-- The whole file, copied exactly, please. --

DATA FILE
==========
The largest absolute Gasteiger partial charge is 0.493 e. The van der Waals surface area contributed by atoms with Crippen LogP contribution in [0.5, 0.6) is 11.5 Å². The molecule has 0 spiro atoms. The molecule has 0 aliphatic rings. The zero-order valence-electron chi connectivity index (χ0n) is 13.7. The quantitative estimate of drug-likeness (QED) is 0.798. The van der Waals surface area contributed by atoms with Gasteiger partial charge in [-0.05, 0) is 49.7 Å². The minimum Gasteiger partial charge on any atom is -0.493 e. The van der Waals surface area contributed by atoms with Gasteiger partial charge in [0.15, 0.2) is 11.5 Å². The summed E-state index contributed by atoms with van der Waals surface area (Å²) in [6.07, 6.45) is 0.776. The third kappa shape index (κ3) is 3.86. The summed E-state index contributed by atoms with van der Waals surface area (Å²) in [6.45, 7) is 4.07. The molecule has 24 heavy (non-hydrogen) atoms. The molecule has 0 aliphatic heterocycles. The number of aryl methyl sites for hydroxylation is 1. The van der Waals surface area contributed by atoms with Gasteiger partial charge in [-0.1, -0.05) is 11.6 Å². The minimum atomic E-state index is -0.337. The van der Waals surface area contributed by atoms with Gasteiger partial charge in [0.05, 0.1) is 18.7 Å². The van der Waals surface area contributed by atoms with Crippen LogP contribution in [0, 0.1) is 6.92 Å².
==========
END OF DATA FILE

The largest absolute Gasteiger partial charge is 0.493 e. The van der Waals surface area contributed by atoms with Crippen LogP contribution in [0.5, 0.6) is 11.5 Å². The molecule has 0 spiro atoms. The molecule has 0 aliphatic rings. The zero-order valence-electron chi connectivity index (χ0n) is 13.7. The quantitative estimate of drug-likeness (QED) is 0.798. The van der Waals surface area contributed by atoms with Gasteiger partial charge in [-0.05, 0) is 49.7 Å². The minimum Gasteiger partial charge on any atom is -0.493 e. The van der Waals surface area contributed by atoms with Gasteiger partial charge in [0.15, 0.2) is 11.5 Å². The summed E-state index contributed by atoms with van der Waals surface area (Å²) in [6.07, 6.45) is 0.776. The third kappa shape index (κ3) is 3.86. The summed E-state index contributed by atoms with van der Waals surface area (Å²) in [6.45, 7) is 4.07. The molecule has 24 heavy (non-hydrogen) atoms. The molecule has 0 aliphatic heterocycles. The number of aryl methyl sites for hydroxylation is 1. The van der Waals surface area contributed by atoms with Gasteiger partial charge in [-0.1, -0.05) is 11.6 Å². The minimum atomic E-state index is -0.337. The van der Waals surface area contributed by atoms with Gasteiger partial charge in [0.05, 0.1) is 18.7 Å². The van der Waals surface area contributed by atoms with Crippen LogP contribution in [0, 0.1) is 6.92 Å².